The theatrical activity was part of the education of the young nobles who were enrolled in the Collegio and who performed here several times a year, usually in the presence of the Dukes of Este, part of the court and sometimes their families. Today, the Archives of the Fondazione still preserves many testimonies of these performances: music sheets, theater programs and printed booklets. The fervor of the theatrical activity led to the decision to renovate the hall only a few years later, in 1753, giving it the shape that we can still see today, with a new furniture in step with the times: a double order of boxes allowed the audience to overlook the hall and to enjoy the shows, while the proscenium boxes were reserved for the Dukes and the court.
The theater was redecorated several times to adapt it to new tastes and new needs: for example, in 1874 a central oculus was opened to make the chandelier rise and fall. In 1929-30 it was necessary to completely redo the roof and the ceiling of the theater. The hall was lowered, losing its Eighteenth-century proportions; the second order of boxes was eliminated – now a balcony running along the three sides of the hall remains – and the new ceiling was decorated in 1932-33 by Arcangelo Salvarani in collaboration with the pupils of the Academy of Fine Arts: the fresco represent Minerva surrounded by the Liberal Arts.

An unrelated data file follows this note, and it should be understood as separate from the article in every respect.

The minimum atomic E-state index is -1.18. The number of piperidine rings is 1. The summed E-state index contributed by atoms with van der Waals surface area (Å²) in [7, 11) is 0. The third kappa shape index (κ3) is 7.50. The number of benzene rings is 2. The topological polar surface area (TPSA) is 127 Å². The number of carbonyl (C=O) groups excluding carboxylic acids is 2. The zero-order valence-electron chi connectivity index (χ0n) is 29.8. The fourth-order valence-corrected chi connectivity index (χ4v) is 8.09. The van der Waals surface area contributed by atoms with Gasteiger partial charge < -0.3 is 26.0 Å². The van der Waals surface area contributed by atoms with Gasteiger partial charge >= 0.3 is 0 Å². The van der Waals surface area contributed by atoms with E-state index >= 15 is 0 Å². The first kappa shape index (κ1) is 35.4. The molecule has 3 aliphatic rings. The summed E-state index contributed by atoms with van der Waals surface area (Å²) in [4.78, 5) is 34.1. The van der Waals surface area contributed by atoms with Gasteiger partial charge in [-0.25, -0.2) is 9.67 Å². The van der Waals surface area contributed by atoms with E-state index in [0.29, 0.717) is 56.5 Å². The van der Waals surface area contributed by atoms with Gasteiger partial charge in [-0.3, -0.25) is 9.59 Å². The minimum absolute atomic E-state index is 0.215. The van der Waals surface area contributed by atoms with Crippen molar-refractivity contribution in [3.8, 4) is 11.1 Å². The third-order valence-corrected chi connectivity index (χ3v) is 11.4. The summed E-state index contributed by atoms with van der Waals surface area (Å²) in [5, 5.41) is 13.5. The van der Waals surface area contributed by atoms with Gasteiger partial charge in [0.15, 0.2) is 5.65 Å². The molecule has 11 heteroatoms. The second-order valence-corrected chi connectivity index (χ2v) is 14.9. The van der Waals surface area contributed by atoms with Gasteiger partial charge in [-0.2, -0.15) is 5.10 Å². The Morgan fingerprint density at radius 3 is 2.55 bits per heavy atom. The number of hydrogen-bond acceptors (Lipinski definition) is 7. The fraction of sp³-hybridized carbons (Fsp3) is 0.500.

Over time, the theater also hosted other activities and in the 1930s some photos testify that sometimes it was used as a gym, with gymnastic equipment placed on the stage. The major renovation of the entire building, which took place between the Eighties and the Nineties of the Twentieth century, also involved the theater, which had returned to its original aim. Now, it is still possible to see the late Baroque decorations, of sober elegance, and the profile of the marbled wooden balcony.
On the walls, one can admire the portraits of some of the best students of the Collegio, named "Princes" of the internal Academy, and the painted wooden coats of arms representing the noble families of some students who attended the Collegio between the end of the Seventeenth century and the early Eighteenth century.